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He could find no jewelry worth taking. The fortune in gems he had come for was either locked away or on display downstairs. He returned to the open window and was about to climb out when he realized a few guests had gathered under the porch while he was inside. A waiter was refreshing their glasses, and they appeared to be in no hurry to move along. There was only one other way out. He followed the hallway to the main staircase and descended into the heart of the party. When a young woman coming up the stairs smiled at him as they passed, he was certain he looked like any other guest.

Gibson's real name was Arthur Barry, and he was one of the most brazen and successful jewel thieves in history. He was a bold impostor, a charming con artist, and a master cat burglar rolled into one. During the Roaring Twenties, with the posh estates of Long Island and New York's Westchester County as his hunting grounds, he swiped diamonds, pearls, rubies, emeralds, and other glittering gems worth almost $60 million today. His victims included a Rockefeller, bankers and industrialists, Wall Street bigwigs, and an heiress to the Woolworth five-and-dime store fortune. A skilled "second-story man," Barry could slip in and out of bedrooms undetected, sometimes as the occupants were sleeping inches away, oblivious to his presence. He hobnobbed with celebrities and millionaires as he cased their mansions and planned some of the most audacious and lucrative jewel heists of the Jazz Age. He outfoxed investigators, eluded the posse of police and private detectives trying to hunt him down, and staged a spectacular prison break to reunite with the woman he loved. He was touted in the press as a "Prince of Thieves" and an "Aristocrat of Crime." Life magazine would proclaim him "the greatest jewel thief who ever lived."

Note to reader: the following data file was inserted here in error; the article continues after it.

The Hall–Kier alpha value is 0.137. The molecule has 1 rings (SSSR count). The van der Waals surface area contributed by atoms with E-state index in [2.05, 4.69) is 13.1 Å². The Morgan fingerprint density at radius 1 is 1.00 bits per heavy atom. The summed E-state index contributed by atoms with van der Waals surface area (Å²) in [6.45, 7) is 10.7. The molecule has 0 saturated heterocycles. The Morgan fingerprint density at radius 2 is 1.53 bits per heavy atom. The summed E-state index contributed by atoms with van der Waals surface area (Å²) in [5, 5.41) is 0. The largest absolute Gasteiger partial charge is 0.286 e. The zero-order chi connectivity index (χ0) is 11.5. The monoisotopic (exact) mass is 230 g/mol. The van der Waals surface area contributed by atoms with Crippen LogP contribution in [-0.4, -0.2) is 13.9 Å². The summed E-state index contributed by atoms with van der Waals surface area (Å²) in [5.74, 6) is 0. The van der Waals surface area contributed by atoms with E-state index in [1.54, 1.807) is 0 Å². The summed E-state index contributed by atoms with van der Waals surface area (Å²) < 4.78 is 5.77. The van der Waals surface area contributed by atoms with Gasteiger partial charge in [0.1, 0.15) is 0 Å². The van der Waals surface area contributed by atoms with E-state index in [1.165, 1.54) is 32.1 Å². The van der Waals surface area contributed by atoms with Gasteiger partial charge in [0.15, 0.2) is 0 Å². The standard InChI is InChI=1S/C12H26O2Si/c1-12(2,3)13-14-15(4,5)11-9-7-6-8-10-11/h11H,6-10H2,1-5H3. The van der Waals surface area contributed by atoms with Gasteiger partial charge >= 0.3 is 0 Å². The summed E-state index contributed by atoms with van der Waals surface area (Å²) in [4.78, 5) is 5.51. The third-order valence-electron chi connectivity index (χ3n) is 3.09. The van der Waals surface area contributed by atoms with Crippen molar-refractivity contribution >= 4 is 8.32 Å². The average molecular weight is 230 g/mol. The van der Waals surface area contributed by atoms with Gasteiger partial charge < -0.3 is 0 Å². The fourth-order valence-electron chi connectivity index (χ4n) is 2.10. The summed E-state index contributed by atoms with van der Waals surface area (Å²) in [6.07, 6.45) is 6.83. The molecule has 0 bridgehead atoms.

Barry smoothed his hair into place, straightened his bow tie, and headed for the punch bowl to launch his night on the town with the prince. He now knew the upstairs layout of the Cosden mansion. He would be back.

Worcester, Massachusetts * 1896-1913

The teenager was traveling alone on a southbound train that rattled and clanged toward New Haven. A cap shielded his eyes, and a large black suitcase was clamped between his knees. Arthur Barry was big for a thirteen-year-old. He had an athlete's thick build and stood almost five foot eight, the height he would be for the rest of his life. Other passengers who had climbed aboard at the station in the factory town of Worcester, Massachusetts, likely thought he was on his way to college. None could have guessed what was in the suitcase he seemed to be guarding with his life.

The case and its contents belonged to Lowell Jack, a retired safecracker—a peteman or yeggman, in the slang of the day—who was reputed to be one of the best. He had robbed businesses and banks all over New England, drilling holes in the doors of safes and gingerly pouring in enough nitroglycerin to blow them open. He was "of the dangerous class," noted a newspaper account that lumped him in with a select group of notorious thieves, all named after their hometowns—Portland Fatty, Pawtucket Johnnie, Philadelphia Slim—and "all having prison records." Jack's most dangerous days, however, were behind him. He was too old to break into buildings and blow up safes, let alone to scamper away with the loot. His retirement pastime was supplying nitroglycerin to a new generation of yeggmen.

The "soup," as the safecrackers called it, was simple to make. Jack heated dynamite in a bucket of water on a kitchen stove, extracting the nitro as an oily yellow-tinted liquid that flowed like ink. It was a risky business. If the water reached too high a temperature, the nitroglycerin could explode. And in liquid form, nitro was extremely volatile. If it was shaken or bumped, or its container was dropped, the explosion would be deadly. Jack carefully poured the nitro into a thick-walled glass bottle, then nestled it in a suitcase stuffed with cotton. It was enough padding, he reckoned, to absorb any shocks or jolts.

Delivering his product to safecrackers across New England and beyond was the next challenge. He needed a reliable courier, someone railroad conductors, ticket agents, and nosy policemen would never suspect was carrying high explosives. Someone like Arthur Barry.

He had met the youth several times. Arthur had a part-time job delivering coffee and sandwiches for a restaurant and had brought food to Jack's apartment turned bomb factory.

"Son," he said to him at some point in 1910, "how would you like to make five dollars?" That would be almost fifty dollars today. Jack explained that he needed a package delivered to a customer in New Haven. All Arthur had to do was to take it there by train.

He handed the suitcase to his new employee.

"Don't drop it. In fact, don't shake it too much," he cautioned. "And try not to bump into anybody on the train."

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